How does the C runtime know whether to use the static-linking or dynamic-linking version of the header file?

Raymond Chen

Raymond

In response to a description of what happens when you get dll­import wrong, nksingh asks, “This seems like a problem for the CRT. As far as I know, VC gives you the option of statically or dynamically linking the CRT. But it seems like the headers will have to make a choice to support one thing better than the other. Conditional compilation would work, but then people would have to remember to include a #define somewhere. Is this dllimport vs. static linking thing something the compiler could figure out on its own if you’re doing Link-time codegen?”

Let’s start from the beginning.

Yes, this would be a problem for the CRT since it wouldn’t know whether to declare the functions as normal static functions or as dllimport-style functions, and the headers have to make a choice which way to go.

And if you look at the headers, you can see that it is indeed done via conditional compilation.

...
_CRTIMP int __cdecl fflush(FILE * _File);
...

This magic _CRTIMP symbol is defined in crtdefs.h like so:

/* Define _CRTIMP */
#ifndef _CRTIMP
#ifdef _DLL
#define _CRTIMP __declspec(dllimport)
#else  /* _DLL */
#define _CRTIMP
#endif  /* _DLL */
#endif  /* _CRTIMP */

Conditional compilation decides whether _CRTIMP expands to __declspec(dllimport) or to nothing at all, depending on whether the _DLL symbol is defined.

And yet nobody bothers writing #define _DLL before they #include <stdio.h>. There must be something else going on.

In fact, we can run some experiments to see what’s going on.

#ifdef _DLL
#error "_DLL is defined"
#else
#error "_DLL is not defined"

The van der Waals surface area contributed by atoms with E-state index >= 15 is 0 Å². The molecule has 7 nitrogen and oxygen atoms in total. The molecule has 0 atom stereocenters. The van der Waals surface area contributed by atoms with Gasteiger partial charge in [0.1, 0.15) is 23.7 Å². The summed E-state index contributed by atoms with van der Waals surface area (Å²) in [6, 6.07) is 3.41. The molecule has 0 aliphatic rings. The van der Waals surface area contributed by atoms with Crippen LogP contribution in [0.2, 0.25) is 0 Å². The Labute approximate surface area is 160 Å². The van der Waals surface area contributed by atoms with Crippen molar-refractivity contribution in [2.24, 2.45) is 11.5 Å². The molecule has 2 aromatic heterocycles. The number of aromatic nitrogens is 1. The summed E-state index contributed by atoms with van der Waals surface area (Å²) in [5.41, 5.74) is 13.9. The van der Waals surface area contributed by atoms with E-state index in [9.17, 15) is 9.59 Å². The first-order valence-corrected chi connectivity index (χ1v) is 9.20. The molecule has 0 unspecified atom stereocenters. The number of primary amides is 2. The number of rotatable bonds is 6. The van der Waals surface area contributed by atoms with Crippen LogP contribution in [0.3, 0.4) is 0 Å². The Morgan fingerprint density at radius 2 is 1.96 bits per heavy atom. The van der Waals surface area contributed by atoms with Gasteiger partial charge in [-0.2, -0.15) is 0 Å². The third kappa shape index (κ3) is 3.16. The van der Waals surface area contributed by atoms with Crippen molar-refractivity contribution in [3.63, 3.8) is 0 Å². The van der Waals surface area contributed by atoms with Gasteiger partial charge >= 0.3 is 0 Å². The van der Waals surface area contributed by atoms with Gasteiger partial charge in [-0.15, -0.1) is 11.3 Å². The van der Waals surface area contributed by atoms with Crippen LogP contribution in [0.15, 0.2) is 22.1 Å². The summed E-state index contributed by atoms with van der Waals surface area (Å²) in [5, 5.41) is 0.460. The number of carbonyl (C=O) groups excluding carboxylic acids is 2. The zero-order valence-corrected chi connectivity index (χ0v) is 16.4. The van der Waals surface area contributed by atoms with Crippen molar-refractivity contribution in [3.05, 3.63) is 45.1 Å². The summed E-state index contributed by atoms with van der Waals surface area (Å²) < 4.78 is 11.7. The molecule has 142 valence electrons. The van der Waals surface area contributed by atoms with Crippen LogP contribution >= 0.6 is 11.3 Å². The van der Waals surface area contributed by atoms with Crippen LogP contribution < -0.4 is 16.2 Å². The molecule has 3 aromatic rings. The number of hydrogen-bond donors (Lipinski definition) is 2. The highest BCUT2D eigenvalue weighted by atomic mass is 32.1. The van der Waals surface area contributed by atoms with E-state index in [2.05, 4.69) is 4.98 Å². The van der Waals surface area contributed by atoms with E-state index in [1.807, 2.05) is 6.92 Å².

#endif

Save this as dummy.c and run a few tests.

C:\tests> cl /MT dummy.c
dummy.c
dummy.c(4) : fatal error C1189: #error :  "_DLL is not defined"
C:\tests> cl /MD dummy.c
dummy.c
dummy.c(2) : fatal error C1189: #error :  "_DLL is defined"

Well how’s about that. The compiler uses the /MT and /MD flag to decide whether or not to define the preprocessor symbol _DLL, which is the secret signal it passes to the crtdef.h header file to control the conditional compilation.

The compiler has to use this technique instead of deferring the decision to link-time code generation because it cannot assume that everybody has enabled link-time code generation. (Indeed, we explicitly did not in our sample command lines.)

If link-time code generation were enabled, then is this something that could be deferred until that point?

In principle yes, because link-time code generation in theory could just make the .obj file a copy of the source file (and all the header files) and do all the actual compiling at link time. This is a sort of extreme way of doing it, but I guess it could’ve been done that way.

On the other hand, it also means that the compiler folks would have to come up with a new nonstandard extension that means “This function might be a normal static function or it might be a dll­import function. I haven’t decided yet; I’ll tell you later.”

Seeing as how the CRT already has to solve the problem in the case where there is no link-time code generation, it doesn’t seem worth the effort to add a feature to link-time-code generation that you don’t actually need. It would be a feature for which the only client is the C runtime library itself, for which the C runtime library already requires a separate solution when link-time code generation is disabled, and for which that separate solution still works when link-time code generation is enabled.

No engineering purpose is served by writing code just for the sake of writing code.

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